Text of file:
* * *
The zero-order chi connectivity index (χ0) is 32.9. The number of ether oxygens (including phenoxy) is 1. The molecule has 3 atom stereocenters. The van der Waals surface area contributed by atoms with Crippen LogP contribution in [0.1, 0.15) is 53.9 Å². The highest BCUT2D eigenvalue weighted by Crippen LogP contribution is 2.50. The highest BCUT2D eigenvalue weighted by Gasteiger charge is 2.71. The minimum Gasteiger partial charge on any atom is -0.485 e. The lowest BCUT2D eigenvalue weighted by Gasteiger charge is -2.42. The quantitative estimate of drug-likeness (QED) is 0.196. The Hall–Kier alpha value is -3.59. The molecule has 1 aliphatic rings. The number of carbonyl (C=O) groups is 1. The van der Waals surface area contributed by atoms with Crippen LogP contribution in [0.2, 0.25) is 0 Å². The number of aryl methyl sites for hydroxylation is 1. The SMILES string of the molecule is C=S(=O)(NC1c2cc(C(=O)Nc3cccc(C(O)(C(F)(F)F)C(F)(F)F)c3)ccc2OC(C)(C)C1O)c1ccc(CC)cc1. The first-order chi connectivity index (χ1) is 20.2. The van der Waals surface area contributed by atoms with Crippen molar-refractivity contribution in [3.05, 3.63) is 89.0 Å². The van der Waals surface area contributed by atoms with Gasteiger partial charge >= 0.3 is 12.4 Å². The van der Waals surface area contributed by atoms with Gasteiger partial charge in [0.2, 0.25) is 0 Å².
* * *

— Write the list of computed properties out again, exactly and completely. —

The zero-order chi connectivity index (χ0) is 32.9. The number of ether oxygens (including phenoxy) is 1. The molecule has 3 atom stereocenters. The van der Waals surface area contributed by atoms with Crippen LogP contribution in [0.1, 0.15) is 53.9 Å². The highest BCUT2D eigenvalue weighted by Crippen LogP contribution is 2.50. The highest BCUT2D eigenvalue weighted by Gasteiger charge is 2.71. The minimum Gasteiger partial charge on any atom is -0.485 e. The lowest BCUT2D eigenvalue weighted by Gasteiger charge is -2.42. The quantitative estimate of drug-likeness (QED) is 0.196. The Hall–Kier alpha value is -3.59. The molecule has 1 aliphatic rings. The number of carbonyl (C=O) groups is 1. The van der Waals surface area contributed by atoms with Crippen LogP contribution in [0.2, 0.25) is 0 Å². The number of aryl methyl sites for hydroxylation is 1. The SMILES string of the molecule is C=S(=O)(NC1c2cc(C(=O)Nc3cccc(C(O)(C(F)(F)F)C(F)(F)F)c3)ccc2OC(C)(C)C1O)c1ccc(CC)cc1. The first-order chi connectivity index (χ1) is 20.2. The van der Waals surface area contributed by atoms with Crippen molar-refractivity contribution in [3.05, 3.63) is 89.0 Å². The van der Waals surface area contributed by atoms with Gasteiger partial charge >= 0.3 is 12.4 Å². The van der Waals surface area contributed by atoms with Gasteiger partial charge in [0.2, 0.25) is 0 Å².